Story highlights

North Korean leader Kim Jong Un watched the test

South Korean President Park Geun-hye condemns the North's "provocations"

CNN  — 

Sometimes, military tests are meant to see whether weapons systems work. Other times, they’re used to make a political point.

A test of long-range artillery Friday by North Korea would seem to fall into the latter category.

Instead of firing on a real target, the North Koreans fired the artillery at “imaginary” targets, including the Blue House, the official residence of the South Korean President, according to a report Friday on North Korean state media KCNA.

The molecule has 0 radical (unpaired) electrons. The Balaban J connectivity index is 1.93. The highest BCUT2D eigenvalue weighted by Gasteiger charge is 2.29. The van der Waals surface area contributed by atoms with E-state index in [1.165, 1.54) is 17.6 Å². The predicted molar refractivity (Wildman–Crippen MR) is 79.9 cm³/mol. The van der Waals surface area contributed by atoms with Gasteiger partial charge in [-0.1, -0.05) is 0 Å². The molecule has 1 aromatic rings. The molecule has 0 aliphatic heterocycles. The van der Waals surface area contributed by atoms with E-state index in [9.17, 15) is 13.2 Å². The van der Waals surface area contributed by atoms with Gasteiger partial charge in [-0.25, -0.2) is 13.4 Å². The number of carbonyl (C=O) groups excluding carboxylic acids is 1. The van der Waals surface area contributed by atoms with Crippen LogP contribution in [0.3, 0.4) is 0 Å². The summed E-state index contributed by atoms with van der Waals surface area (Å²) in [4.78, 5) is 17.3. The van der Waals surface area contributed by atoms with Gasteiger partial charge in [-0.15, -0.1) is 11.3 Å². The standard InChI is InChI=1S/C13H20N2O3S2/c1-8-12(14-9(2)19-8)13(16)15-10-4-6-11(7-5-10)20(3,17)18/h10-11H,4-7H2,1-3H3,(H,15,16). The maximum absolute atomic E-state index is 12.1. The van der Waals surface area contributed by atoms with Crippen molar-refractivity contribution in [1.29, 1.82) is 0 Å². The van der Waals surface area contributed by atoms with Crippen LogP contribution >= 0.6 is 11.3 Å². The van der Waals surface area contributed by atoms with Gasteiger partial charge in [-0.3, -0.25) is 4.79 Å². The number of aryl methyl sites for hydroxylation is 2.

On Friday, South Korean President Park Geun-hye gave a speech in Seoul condemning North Korea, saying it continues to engage in “provocations” that South Korea will not accept.

South Korean President: Be ready for any attack

Park said the South Korean military should be ready for any kind of attack from North Korea. She said she would attend the U.S. nuclear safety summit next week to discuss strategies to denuclearize North Korea with world leaders.

Also on Friday, Kim Dong Chul, a Korean-American detained in North Korea, held a new conference in Pyongyang in which he “confessed” to espionage charges, a North Korean official tells CNN.

North Korean official: Korean-American confessed to espionage charges

Kim, 63, first gave details of the alleged spying in an interview with CNN’s Will Ripley in Pyongyang in January.